Return to lesson three index
Class of Nonviolence - Lesson Three - Essay 1

Love Is the Measure

By Dorothy Day

We confess to being fools and wish that we were more so. In the face of the approaching atom bomb test (and discussion of widespread radioactivity is giving people more and more of an excuse to get away from the philosophy of personalism and the doctrine of free will); in the face of an approaching maritime strike; in the face of bread shortages and housing shortages; in the face of the passing of the draft extension, teenagers included, we face the situation that there is nothing we can do for people except to love them. If the maritime strike goes on there will be no shipping of food or medicine or clothes to Europe or the Far East, so there is nothing to do again but to love. We continue in our 14th year of feeding our brothers and sisters, clothing them and sheltering them, and the more we do it, the more we realize that the most important thing is to love. There are several families with us, destitute families, destitute to an unbelievable extent, and there, too, is nothing to do but to love. What I mean is that there is no chance of rehabilitation, no chance, so far as we see, of changing them; certainly no chance of adjusting them to this abominable world about them, -- and who wants them adjusted, anyway?

What we would like to do is change the world-make it a little simpler for people to feed, clothe, and shelter themselves as God intended them to do. And to a certain extent, by fighting for better conditions, by crying out unceasingly for the rights of the workers, and the poor, of the destitute-the rights of the worthy and the unworthy poor, in other words-we can to a certain extent change the world; we can work for the oasis, the little cell of joy and peace in a harried world. We can throw our pebble in the pond and be confident that its ever-widening circle will reach around the world.

We repeat, there is nothing that we can do but love, and dear God-please enlarge our hearts to love each other, to love our neighbor, to love our enemy as well as our friend.

Whenever I groan within myself and think how hard it is to keep writing about love in these times of tension and strife which may, at any moment, become for us all a time of terror, I think to myself: what else is the world interested in? What else do we all want, each one of us, except to love and be loved, in our families, in our work, in all our relationships? God is Love. Love casts out fear. Even the most ardent revolutionist, seeking to change the world, to overturn the tables of the money changers, is trying to make a world where it is easier for people to love, to stand in that relationship to each other. We want with all our hearts to love, to be loved. And not just in the family, but to look upon all as our mothers, sisters, brothers, children. It is when we love the most intensely and most humanly that we can recognize how tepid is our love for others. The keenness and intensity of love brings with it suffering, of course, but joy, too, because it is a foretaste of heaven.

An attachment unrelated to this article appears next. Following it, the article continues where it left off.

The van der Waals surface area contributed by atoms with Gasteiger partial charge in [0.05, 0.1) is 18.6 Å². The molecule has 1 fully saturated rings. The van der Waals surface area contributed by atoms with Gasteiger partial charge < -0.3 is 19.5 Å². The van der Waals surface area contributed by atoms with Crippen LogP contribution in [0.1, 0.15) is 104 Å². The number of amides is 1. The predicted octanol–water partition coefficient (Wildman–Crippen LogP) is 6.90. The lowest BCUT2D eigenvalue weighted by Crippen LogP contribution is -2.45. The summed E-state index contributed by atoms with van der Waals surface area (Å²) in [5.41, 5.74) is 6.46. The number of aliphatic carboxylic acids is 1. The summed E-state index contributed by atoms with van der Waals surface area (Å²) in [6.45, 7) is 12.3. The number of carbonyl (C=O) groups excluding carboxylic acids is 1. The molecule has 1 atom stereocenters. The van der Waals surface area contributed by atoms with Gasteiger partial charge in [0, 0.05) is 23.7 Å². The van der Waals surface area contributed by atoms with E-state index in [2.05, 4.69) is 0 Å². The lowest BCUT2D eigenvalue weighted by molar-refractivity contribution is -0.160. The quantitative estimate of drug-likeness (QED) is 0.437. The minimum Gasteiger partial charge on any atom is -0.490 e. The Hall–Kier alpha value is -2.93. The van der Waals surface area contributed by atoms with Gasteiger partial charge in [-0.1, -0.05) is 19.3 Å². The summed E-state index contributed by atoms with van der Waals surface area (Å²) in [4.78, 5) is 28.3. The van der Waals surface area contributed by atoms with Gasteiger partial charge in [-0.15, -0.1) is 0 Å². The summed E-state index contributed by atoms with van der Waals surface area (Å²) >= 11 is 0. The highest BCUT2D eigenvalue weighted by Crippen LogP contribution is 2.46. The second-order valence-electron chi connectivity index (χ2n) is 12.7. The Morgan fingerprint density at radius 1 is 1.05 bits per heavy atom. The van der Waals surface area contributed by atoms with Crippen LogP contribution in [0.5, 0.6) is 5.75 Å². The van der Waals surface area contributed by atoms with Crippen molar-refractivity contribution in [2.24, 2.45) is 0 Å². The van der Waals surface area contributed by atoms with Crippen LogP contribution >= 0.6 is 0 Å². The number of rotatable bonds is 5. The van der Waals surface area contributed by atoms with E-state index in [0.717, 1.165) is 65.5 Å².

When you love people, you see all the good in them. There can never be enough thinking about it. St. John of the Cross said that where there was no love, put love and you would draw love out. The principle certainly works. I've seen my friend Sister Peter Claver with that warm friendliness of hers which is partly natural, but is intensified and made enduring by grace, come into a place which is cold with tension and conflict, and warm the house with her love.

And this is not easy. Everyone will try to kill that love in you, even your nearest and dearest; at least, they will try to prune it. "Don't you know this, that, and the other thing about this person? He or she did this. If you don't want to hear it, you must hear. It is for your good to hear it. It is my duty to tell you, and it is your duty to take recognition of it. You must stop loving, modify your loving, show your disapproval. You cannot possibly love-if you pretend you do, you are a hypocrite and the truth is not in you. You are contributing to the delinquency of that person by your sentimental blindness. It is such people as you who add to the sum total of confusion and wickedness and soft appeasement and compromise and the policy of expediency in this world. You are to blame for Communism, for industrial capitalism, and finally for hell on earth!'

To see only the good, the Christ, in others! Perhaps if we thought of how Karl Marx was called "Papa Marx" by all the children on the street, if we knew and remembered how he told fairy stories to his children, how he suffered hunger and poverty and pain, how he sat by the body of his dead child and had no money for coffin or funeral, perhaps such thoughts as these would make us love him and his followers. Dear God, for the memory of that dead child, or that faithful wife, grant his stormy spirit "a place of refreshment, light, and peace."

And then there was Lenin. He hungered and thirsted and at times he had no fixed abode. Mme. Krupskaya, his widow, said that he loved to go into the peace of the pine woods and hunt mushrooms. He lived one time in the slums of Paris and ate horsemeat. He started schools for the poor and workers. "He went about doing good." Is this blasphemy? How many people are dying and going to God their Father and saying sadly, "We have not so much as heard that there is a Holy Spirit." And how will they hear if none preaches to them? And what kind of shepherds have many of them had? Ezekiel said in his day, "Woe to the shepherds that feed themselves and not their sheep!"

from By Little and By Little: The Selected Writings of Dorothy Day, Knopf, New York


This reading is from The Class of Nonviolence, prepared by Colman McCarthy of the Center for Teaching Peace, 4501 Van Ness Street, NW, Washington, D.C. 20016 202/537-1372